Health Dialog Connections

How to Use Analytics to Guide the Day-to-Day Operations of Your Population Health Intervention

Health plan executives discussing healthcare analytic strategies

In a previous blog post, we emphasized the three pronged analytic strategy that risk-bearing organizations should employ when implementing chronic care management and other population health programs.  In this post, I will review the final component of the strategy we have outlined: Quality Assurance – the best practice.

Teams in charge of implementing a population health intervention may be logically divided into two responsibility sets – one group responsible for implementing the program and another group responsible for evaluating the program. There are good reasons to do this, such as avoiding bias in the evaluation and both groups usually require different skill sets. We advocate however that analytics should play a large role in your ongoing quality assurance process – that role should be to ensure that leading indicators of change are occurring, and tracked as part of the day-to-day operations of the intervention.

You may have heard this referred to as a “Logical Model” or a “Logical Framework”. It simply means that in order to believe the outcomes from your evaluation, there will be a set of leading indicators that will give you confidence in this result. Analytics should be involved in each step of your intervention to ensure that these leading indicators are present, and at the appropriate level to effect change in the ultimate evaluation. These indicators generally fall into three categories: 1) process measures, 2) goal-setting and 3) goal attainment.

Process measures:

  • Members that received outreach: Individuals who have received the program’s initial outreach (Web/Email/Telephonic/Mail/In-Person).
  • Members that accepted outreach: Individuals who have accepted (opt-in) the program’s outreach.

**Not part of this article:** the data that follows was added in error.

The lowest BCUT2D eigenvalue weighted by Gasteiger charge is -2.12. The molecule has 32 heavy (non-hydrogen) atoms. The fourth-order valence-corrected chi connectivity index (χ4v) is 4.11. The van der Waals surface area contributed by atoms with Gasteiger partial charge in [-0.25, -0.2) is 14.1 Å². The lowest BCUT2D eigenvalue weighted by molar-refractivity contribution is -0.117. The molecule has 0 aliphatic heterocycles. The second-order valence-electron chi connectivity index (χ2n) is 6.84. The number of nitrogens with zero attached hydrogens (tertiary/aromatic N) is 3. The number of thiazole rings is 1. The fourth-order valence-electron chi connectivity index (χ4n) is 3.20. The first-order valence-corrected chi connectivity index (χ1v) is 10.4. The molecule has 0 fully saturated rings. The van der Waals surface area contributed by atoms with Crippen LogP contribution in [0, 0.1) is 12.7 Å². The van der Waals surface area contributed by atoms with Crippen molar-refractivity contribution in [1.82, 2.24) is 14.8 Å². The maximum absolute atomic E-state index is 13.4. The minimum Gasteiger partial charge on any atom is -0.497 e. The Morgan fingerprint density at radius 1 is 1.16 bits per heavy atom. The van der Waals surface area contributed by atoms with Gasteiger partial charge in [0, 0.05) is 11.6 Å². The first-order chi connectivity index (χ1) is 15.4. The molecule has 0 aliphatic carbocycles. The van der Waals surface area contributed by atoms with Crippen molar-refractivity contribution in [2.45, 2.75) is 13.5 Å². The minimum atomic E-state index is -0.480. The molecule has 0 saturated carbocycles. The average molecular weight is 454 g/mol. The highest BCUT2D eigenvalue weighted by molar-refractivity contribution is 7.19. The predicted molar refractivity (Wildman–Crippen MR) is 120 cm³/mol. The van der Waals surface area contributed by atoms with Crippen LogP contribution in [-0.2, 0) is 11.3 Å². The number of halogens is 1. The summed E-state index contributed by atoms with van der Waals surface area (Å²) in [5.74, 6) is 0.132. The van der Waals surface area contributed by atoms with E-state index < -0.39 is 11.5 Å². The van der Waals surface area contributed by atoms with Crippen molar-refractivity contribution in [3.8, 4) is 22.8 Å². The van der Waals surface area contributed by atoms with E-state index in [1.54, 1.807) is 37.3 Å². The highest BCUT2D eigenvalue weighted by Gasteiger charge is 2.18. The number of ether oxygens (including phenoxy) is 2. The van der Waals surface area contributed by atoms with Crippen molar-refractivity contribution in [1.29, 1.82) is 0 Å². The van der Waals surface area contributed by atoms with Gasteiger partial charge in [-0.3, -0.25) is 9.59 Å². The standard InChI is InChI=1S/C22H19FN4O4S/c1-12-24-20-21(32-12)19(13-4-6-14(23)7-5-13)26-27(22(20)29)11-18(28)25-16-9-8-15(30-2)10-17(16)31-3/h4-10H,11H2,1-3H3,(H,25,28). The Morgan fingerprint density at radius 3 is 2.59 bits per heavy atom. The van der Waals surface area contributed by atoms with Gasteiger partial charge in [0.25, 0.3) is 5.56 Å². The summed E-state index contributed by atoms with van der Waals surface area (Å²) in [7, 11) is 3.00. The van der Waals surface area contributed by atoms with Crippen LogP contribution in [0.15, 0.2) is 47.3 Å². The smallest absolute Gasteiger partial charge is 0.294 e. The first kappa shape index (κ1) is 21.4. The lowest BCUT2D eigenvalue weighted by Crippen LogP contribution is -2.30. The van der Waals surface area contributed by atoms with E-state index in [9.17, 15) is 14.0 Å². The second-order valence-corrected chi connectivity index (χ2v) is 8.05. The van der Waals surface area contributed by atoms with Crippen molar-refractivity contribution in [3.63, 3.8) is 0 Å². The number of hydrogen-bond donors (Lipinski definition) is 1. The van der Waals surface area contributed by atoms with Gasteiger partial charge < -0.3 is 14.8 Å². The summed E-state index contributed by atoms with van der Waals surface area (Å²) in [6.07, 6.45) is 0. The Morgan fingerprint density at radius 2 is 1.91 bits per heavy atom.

• Members that actively engaged in outreach: Individuals who further engaged in program after the initial outreach and working towards achieving a better health outcome.


  • Acknowledgement of behavior change needed: Members who recognize the gap in their current health status and acknowledge the need for the behavior change to bridge the gap.
  • Understanding of steps toward accomplishing behavior change: Members who understand the specific steps required achieve a better health outcome (example: physical activity and better nutrition requirements to achieve weight loss).
  • Motivations tracked for accomplishing behavior change: Recording of specific motivations behind a member’s willingness to engage in order to achieve a better health outcome.


  • Self-reporting of behavior change: Members self-reporting the behavior change and tracking those changes by each goal (example: Weigh Loss, Quit Smoking, etc.)
  • Clinical and biometric data indicating behavior change: Capturing the clinical and biometric data which indicate the goals that are set and achieved by the members.

As we referenced last month, tracking these types of leading indicators will allow you to tailor your population health intervention in “real-time” to ensure successful outcomes.  In a more traditional model, programing change wouldn’t have been effected until after the evaluation of the program has been completed – sometimes a year or much later. An added bonus to this approach is the ability to report intermediate outcomes (such as engagement, goal-setting, and behavioral impacts), demonstrating that change is happening in the at-risk populations.

Learn how Health Dialog’s innovative analytics and Care Pathways methodology uncover actionable population health management opportunities. For more insight on Care Pathways, read our latest white paper: Delaying Disease Progression Across a Population.

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